Saturday, February 11, 2006

A remarkable young woman



After reading about Lady Jane Grey this morning (partial quotes below), I remembered a book on my shelf that I've not read. Coronation of Glory was pulled down and moved to the must-read shelf. What a remarkably mature young woman. At her sixteen years, the maturity of Lady Jane Grey surpasses mine at almost-fifty years.

"Whatsoever I do else but learning is full of grief, trouble, fear, and wholly misliking unto me."

To the abbot who told her how sorry he was that she was convicted of treason and sentenced to death just nine days after unwillingly being crowned queen, Lady Jane Grey said, "True it is that we shall never meet, except God turn your heart, for you are in an evil case. And I pray God to send you his Holy Spirit; for he hath given you his great gift of utterance, if it pleased him also to open the eyese of your heart."

From the scaffold of death, Lady Jane Grey turns to the people, "Good people, I pray you all to bear me witness that I die a true Christian woman, and that I look to be saved by no other means but the mercy of God in the blood of his only Son, Jesus Christ."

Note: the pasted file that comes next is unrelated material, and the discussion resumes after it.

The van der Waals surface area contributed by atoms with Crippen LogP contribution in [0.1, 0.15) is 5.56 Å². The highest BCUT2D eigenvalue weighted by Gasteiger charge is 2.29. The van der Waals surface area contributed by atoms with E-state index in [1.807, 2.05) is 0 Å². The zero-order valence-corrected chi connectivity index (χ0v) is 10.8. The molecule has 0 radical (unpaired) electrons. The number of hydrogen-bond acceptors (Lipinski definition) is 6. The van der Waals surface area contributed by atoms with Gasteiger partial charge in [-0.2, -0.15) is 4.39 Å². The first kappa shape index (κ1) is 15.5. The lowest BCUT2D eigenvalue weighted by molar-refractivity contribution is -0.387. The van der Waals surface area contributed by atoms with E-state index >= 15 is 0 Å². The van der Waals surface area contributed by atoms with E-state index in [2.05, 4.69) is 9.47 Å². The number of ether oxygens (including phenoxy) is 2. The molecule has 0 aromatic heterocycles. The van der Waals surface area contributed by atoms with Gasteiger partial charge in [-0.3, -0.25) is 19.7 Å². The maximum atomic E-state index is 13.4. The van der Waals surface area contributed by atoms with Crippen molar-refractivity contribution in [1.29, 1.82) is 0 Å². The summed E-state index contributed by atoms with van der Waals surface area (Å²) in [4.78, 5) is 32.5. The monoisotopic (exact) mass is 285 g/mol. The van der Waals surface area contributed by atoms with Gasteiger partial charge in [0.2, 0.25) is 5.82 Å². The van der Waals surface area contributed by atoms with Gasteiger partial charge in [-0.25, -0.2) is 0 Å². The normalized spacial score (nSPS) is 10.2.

~~Lady Jane Grey, age sixteen, queen for nine days~~

1 comment:

jgrif said...

The 80's English movie, rather slight, about Jane Grey still lingers in my mind. I suspect it was intended to be a Romeo/Juliet storyline.

There were glimpses of real history. Seeing the poor from Jane Grey's carriage who had been made homeless by the enclosure of the countryside. The machinations (perhaps overdone) of her powerhungry relatives. Best, Jane Grey's non acceptance, stubbornly blunt, of the authorised Church until that time. 'But, sir, it is only bread and wine.'

A view of thinking Protestantism that lingers in one's mind still today.

I note that Google shows a disapproval among Helen Bonham Carter's fans for the piece. Perhaps the film is shallow in comparison to the portrait of your reading, but I recall its youthful idealism as appealing.